Ancient Greece, Forecasting, Pathology, Bessie Smith

Hic sunt camelopardus: this historical edition of The Browser is presented for archaeological purposes; links and formatting may be broken.

A Warrior’s Tomb

Jo Marchant | Smithsonian | 4th January 2017

A newly excavated bronze-age warrior’s tomb provides evidence that the early Mycenaeans of southern Greece — the heroes of Homer’s epic poems — developed a culture equal to that of the Minoans on Crete, and should rank jointly with the Minoans as the ancestors of Western civilization. “The grave shows these are not just knuckle-scraping, Neanderthal Mycenaeans who were completely bowled over by the very existence of Minoan culture. They know what these objects are” (5,170 words)

The Bank And The Met Office

Tim Johnson | Magic Maths Money | 7th January 2017

The Bank of England compares the state of economic forecasting with that of weather forecasting, and notes that weather forecasting has improved greatly in recent years thanks to more data and more computing power. Could economic forecasting follow suit? Probably not — because the economy is man-made. “Both Aristotle and Cicero recognised that it was feasible to predict natural phenomena, like the weather, but events subject to human agency were impossible to foresee” (2,500 words)

The Detective Of Northern Oddities

Christopher Solomon | Outside | 4th January 2017

Kathy Burek cuts up “the wildest, largest, smallest, most charismatic, and most ferocious creatures in Alaska, looking for what killed them”. As a veterinary pathologist her crime scenes are “the discolored and distended organs of tide-washed seals and emaciated wood bison”. Her rule of thumb in the field is never to sink below her ankles. “Not long ago, while taking samples from a deceased beluga, she kept slipping deeper. Exasperated, she finally climbed inside the whale and resumed cutting” (6,080 words)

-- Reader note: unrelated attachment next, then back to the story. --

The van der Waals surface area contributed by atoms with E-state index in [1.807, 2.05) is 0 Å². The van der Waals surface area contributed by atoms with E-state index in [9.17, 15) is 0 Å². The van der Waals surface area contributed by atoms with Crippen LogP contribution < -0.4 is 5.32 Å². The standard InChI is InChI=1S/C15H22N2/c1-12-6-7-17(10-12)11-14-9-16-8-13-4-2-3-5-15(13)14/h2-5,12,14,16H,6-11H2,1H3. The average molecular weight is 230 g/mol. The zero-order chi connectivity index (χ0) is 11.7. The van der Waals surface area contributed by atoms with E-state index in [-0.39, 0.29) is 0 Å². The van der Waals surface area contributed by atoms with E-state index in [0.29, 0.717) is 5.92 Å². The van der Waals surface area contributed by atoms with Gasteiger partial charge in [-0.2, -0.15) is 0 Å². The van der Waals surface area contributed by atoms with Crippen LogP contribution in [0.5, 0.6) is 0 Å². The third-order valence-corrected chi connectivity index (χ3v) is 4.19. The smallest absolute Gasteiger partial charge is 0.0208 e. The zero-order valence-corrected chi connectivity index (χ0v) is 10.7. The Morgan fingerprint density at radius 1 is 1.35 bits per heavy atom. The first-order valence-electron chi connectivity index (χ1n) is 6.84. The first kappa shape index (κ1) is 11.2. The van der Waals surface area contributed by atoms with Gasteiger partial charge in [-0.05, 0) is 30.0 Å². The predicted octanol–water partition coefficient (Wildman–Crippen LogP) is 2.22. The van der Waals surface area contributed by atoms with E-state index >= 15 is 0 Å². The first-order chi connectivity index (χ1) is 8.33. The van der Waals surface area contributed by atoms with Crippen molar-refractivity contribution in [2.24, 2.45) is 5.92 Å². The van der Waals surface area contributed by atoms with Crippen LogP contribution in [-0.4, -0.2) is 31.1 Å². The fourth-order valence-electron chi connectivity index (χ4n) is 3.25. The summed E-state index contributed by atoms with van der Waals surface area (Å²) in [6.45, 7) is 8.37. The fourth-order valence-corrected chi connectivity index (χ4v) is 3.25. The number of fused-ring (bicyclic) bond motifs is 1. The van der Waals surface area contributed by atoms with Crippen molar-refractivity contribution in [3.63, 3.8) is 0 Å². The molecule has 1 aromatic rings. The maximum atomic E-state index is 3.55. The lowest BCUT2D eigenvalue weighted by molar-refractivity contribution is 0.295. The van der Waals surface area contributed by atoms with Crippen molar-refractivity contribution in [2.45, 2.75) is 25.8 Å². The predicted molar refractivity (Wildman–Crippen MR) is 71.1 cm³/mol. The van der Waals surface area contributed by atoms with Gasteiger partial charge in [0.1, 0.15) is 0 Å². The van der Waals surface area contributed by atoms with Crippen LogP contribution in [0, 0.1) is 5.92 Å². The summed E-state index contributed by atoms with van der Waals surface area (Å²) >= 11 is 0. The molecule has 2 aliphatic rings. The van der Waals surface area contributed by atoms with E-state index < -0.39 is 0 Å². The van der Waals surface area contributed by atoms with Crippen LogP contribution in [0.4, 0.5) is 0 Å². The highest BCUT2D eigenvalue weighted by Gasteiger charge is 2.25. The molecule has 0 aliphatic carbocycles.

Everybody Knows You When You’re Down And Out

Amanda Petrusich | Oxford American | 1st December 2013

Put a face on the Blues, and it is likely to be a “portrait of alienation” taking after Robert Johnson — “dark and downtrodden, slumped, itinerant, devastated, male”. But there was also a Blues that was female and fun; and the face of it was Bessie Smith. She was “phenomenally successful — a stout, outspoken black woman in a fur coat and pearls, stuffing theaters”. Smith’s story “so directly contradicts the more romantic saga of blues as marginalized cry that she’s been nearly excised from its telling” (3,900 words)

A Night At The Facebook Hotel

Jason Gilbert | Content Strategist | 1st December 2016

Satire. “I knew something was wrong as soon as I entered the hotel. I signed in at the front desk and the clerk assumed a huge, cheerful smile. ‘Welcome to the Facebook Hotel!’ he said. ‘Your dog died six years ago today!’ After forcing me to look at four photos of my departed dog as a puppy, he handed over my room key. I stepped onto the elevator with a familiar face — a friend from high school jazz band? I couldn’t be sure. ‘I don’t normally talk about politics’, he said, as my heart sank” (720 words)

Video of the day: Dubai Flow Motion

What to expect:

One long breathtaking time-lapsed swoosh through Dubai (3’06”)

Thought for the day

Irony is just honesty with the volume cranked up
George Saunders

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